FiveAA Interview with Leon Byrner

Transcript of Minister for Health, Greg Hunt's FiveAA Interview with Leon Byrner regarding listing new medicine on the PBS and Medicare funding for MRI prostate tests.

Page last updated: 31 August 2017

PDF printable version of FiveAA Interview with Leon Byrner (PDF 287 KB)

31 August 2017

E&OE…

Topics: Listing new medicine on the PBS; Medicare funding for MRI prostate tests

LEON BYNER:
Look, there’s some good news on the horizon and when we have good news I like to let you know. As you know, we’ve got this very good system in Australia which, even though there are people who criticise it, it is pretty much the envy of the world where a lot of medicines are much more accessible than almost any other country.

And these subsidies are terribly important. Now we’ve just spent, when I say we, the taxpayers, have just put in an extra $500 million to get a whole lot of new drugs on the PBS.

Let’s talk to Federal Health Minister Greg Hunt. Greg, thank you for sparing some time.

GREG HUNT:
Good morning, Leon.

LEON BYNER:
Let’s talk about the drug that’s been getting a lot of publicity and that’s the one that deals with the symptoms of irritable bowel. Tell us about this?

GREG HUNT:
So the drug is called Stelara and there are about 80,000 Australians who have irritable bowel syndrome, the most prominent variant of that is called Crohn’s and colitis.

And that means that people can have immense pain in their intestines, they can have issues with diarrhoea, of bowel control, they have desperate need to go to the bathroom. And I met with patients yesterday who’d been on the trials for this drug and their lives were fully transformed.

There were tears, there was a sense that the pain, the risk of surgery, a bowel resection or an intestinal resection is such a major, invasive, risky operation. Brilliant surgeons can make a difference, but still it’s a huge impact on your life.

And so we’re listing this new drug, Stelara. It comes at a cost of about $370 million. There are other drugs which take the investment yesterday up to nearly half a billion.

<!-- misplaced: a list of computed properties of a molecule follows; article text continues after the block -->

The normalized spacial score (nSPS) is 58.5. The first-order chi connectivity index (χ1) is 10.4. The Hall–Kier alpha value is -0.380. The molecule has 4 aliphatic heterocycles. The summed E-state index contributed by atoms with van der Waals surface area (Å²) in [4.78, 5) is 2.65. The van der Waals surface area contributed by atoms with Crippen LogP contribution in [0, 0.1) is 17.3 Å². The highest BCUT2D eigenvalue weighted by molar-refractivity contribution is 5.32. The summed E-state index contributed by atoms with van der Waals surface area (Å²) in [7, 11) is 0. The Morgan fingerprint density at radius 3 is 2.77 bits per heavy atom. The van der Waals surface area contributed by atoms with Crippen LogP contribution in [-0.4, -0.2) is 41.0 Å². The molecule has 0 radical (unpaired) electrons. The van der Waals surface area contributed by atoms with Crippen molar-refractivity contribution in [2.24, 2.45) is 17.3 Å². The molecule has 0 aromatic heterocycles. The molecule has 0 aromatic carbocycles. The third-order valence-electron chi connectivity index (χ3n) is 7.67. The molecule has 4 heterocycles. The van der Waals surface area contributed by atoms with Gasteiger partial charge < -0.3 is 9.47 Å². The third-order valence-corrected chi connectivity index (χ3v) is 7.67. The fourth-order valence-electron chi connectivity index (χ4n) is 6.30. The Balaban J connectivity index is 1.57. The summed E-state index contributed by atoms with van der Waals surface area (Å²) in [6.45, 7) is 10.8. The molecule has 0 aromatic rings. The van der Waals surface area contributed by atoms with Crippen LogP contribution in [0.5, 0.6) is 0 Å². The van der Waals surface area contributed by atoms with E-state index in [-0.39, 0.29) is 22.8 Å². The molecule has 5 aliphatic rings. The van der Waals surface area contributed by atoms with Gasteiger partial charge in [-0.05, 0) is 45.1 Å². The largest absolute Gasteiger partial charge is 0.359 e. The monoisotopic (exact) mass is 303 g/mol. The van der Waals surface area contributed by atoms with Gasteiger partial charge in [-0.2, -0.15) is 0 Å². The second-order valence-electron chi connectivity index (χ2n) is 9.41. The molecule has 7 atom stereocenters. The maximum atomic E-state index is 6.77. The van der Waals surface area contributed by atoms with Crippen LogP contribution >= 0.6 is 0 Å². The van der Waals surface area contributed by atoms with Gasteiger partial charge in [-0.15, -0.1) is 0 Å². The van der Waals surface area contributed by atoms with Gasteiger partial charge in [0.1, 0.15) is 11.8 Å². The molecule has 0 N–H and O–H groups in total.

But for an ordinary person, it would cost them $68,000, now it will cost them $38.80 or in most cases, $6.30 to access the drug. And nobody other than the very, very rare few could afford a medicine such as this.

Now, it will be available to everybody whom the doctors believe can be appropriately assisted by it and that’s the health system at its absolute best.

The researchers taking it through to the medicine. We struck a partnership with Medicines Australia which meant that we were able to fund and invest these sorts of drugs.

And yesterday, to meet the patients whose lives have been changed, to meet the wife of Darren and she was in tears and their little boy was in tears because they said, we’ve got dad back, we’ve got dad back.

LEON BYNER:
Well that’s great news. There’s also a couple of other things before we move onto another subject and that is that there’s a leukaemia drug called Zydelig which also treats patients with certain kinds of leukaemia.

GREG HUNT:
Yes. So that helps with lymphoma and what’s called a chronic lymphocytic leukaemia and these patients again you can imagine, lymphoma and leukaemia how serious their issues area really important drug.

That will all up be about $50 million. It’s not the money though, it’s being able to help patients with rare cancers. About 250 patients a year will be helped by these. It’s just this is the right drug for the rare condition and between $60,000 and $115,000 that nobody could normally afford.

LEON BYNER:
Well that’s great news. While I’ve got you, I want to ask you about something that came up on the program a couple of days ago and that is, we all encourage everybody, whether it’s breast cancer or whether it’s cancer down lower for guys, that you get an MRI and find out where you stand and a number of callers made the point that getting a prostate reading or MRI you get virtually no Medicare help whatsoever. Why would that be?

GREG HUNT:
So this is absolutely right and it’s more of a historic anomaly. So, the basic facts are you can get your MRI for breast cancer, and I’ve literally just come this second, three minutes ago, from the Bloomhill Cancer Clinic in Buderim which is taking care of people.

I met with somebody who had been through the whole MRI process for breast cancer, that’s covered. And at the moment, pelvic ultrasounds, prostate biopsies, CT scans of the pelvis which have all been the main and historic diagnostic tool for prostate have been covered.

MRIs have emerged and so they’re now being assessed. In the same way that we put new drugs on the Pharmaceutical Benefits Scheme, we put new treatments and procedures on the Medicare Benefits Scheme and I’ve asked and this is being considered right now.

So it’s just a case of where the medical technology had got to, now it’s time to add and consider this. I’ve looked at it and thought well that’s a historic anomaly or exclusion, let’s address this and I’ve asked the Medicare services advisory committee, the one that does Medicare listings to look at exactly this question that you’ve raised.

LEON BYNER:
Alright, thank you for that. And so you’ll get back to us when we have some sort of finality, won’t you?

GREG HUNT:
Yeah. It takes a little bit of time …

LEON BYNER:
I understand…

GREG HUNT:
Because they do really serious medical analysis. But I would say the signs are promising.

LEON BYNER:
Greg Hunt, thank you. That’s the Federal Health Minister. See it’s very handy. I’ve not had an MRI like that but many have and it was raised and I’m very happy to take these things to the decision makers and it seems as if you might actually be getting some good news which is pretty good.

(ENDS)

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